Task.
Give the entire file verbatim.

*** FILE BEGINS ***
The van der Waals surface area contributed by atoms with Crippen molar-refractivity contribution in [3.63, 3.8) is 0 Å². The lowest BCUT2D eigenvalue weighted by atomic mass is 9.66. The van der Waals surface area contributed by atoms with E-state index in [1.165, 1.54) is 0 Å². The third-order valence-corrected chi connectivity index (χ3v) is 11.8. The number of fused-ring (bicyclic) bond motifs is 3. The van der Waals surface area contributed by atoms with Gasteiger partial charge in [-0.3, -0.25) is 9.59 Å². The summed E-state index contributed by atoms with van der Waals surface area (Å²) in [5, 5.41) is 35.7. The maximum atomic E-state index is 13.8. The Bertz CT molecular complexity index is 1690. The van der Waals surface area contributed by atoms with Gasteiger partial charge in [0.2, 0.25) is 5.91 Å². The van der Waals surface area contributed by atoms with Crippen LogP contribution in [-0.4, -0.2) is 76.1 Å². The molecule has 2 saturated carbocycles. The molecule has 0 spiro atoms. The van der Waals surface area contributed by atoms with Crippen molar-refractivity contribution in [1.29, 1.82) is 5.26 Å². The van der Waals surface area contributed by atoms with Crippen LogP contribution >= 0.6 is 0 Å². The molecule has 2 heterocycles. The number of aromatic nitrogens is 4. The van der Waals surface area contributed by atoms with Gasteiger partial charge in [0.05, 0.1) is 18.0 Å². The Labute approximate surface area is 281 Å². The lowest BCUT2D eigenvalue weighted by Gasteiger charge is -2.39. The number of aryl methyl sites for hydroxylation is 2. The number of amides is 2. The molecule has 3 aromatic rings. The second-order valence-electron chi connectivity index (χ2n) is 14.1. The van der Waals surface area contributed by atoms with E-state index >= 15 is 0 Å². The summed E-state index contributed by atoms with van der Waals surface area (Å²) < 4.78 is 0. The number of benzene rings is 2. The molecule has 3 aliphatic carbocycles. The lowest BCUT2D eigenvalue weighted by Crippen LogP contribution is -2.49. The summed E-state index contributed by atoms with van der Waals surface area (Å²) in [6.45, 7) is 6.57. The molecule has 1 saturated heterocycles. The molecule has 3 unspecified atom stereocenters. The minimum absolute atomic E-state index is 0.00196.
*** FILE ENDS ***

The van der Waals surface area contributed by atoms with Crippen molar-refractivity contribution in [3.63, 3.8) is 0 Å². The lowest BCUT2D eigenvalue weighted by atomic mass is 9.66. The van der Waals surface area contributed by atoms with E-state index in [1.165, 1.54) is 0 Å². The third-order valence-corrected chi connectivity index (χ3v) is 11.8. The number of fused-ring (bicyclic) bond motifs is 3. The van der Waals surface area contributed by atoms with Gasteiger partial charge in [-0.3, -0.25) is 9.59 Å². The summed E-state index contributed by atoms with van der Waals surface area (Å²) in [5, 5.41) is 35.7. The maximum atomic E-state index is 13.8. The Bertz CT molecular complexity index is 1690. The van der Waals surface area contributed by atoms with Gasteiger partial charge in [0.2, 0.25) is 5.91 Å². The van der Waals surface area contributed by atoms with Crippen LogP contribution in [-0.4, -0.2) is 76.1 Å². The molecule has 2 saturated carbocycles. The molecule has 0 spiro atoms. The van der Waals surface area contributed by atoms with Crippen molar-refractivity contribution in [1.29, 1.82) is 5.26 Å². The van der Waals surface area contributed by atoms with Crippen LogP contribution >= 0.6 is 0 Å². The molecule has 2 heterocycles. The number of aromatic nitrogens is 4. The van der Waals surface area contributed by atoms with Gasteiger partial charge in [0.05, 0.1) is 18.0 Å². The Labute approximate surface area is 281 Å². The lowest BCUT2D eigenvalue weighted by Gasteiger charge is -2.39. The number of aryl methyl sites for hydroxylation is 2. The number of amides is 2. The molecule has 3 aromatic rings. The second-order valence-electron chi connectivity index (χ2n) is 14.1. The van der Waals surface area contributed by atoms with E-state index >= 15 is 0 Å². The summed E-state index contributed by atoms with van der Waals surface area (Å²) < 4.78 is 0. The number of benzene rings is 2. The molecule has 3 aliphatic carbocycles. The lowest BCUT2D eigenvalue weighted by Crippen LogP contribution is -2.49. The summed E-state index contributed by atoms with van der Waals surface area (Å²) in [6.45, 7) is 6.57. The molecule has 1 saturated heterocycles. The molecule has 3 unspecified atom stereocenters. The minimum absolute atomic E-state index is 0.00196.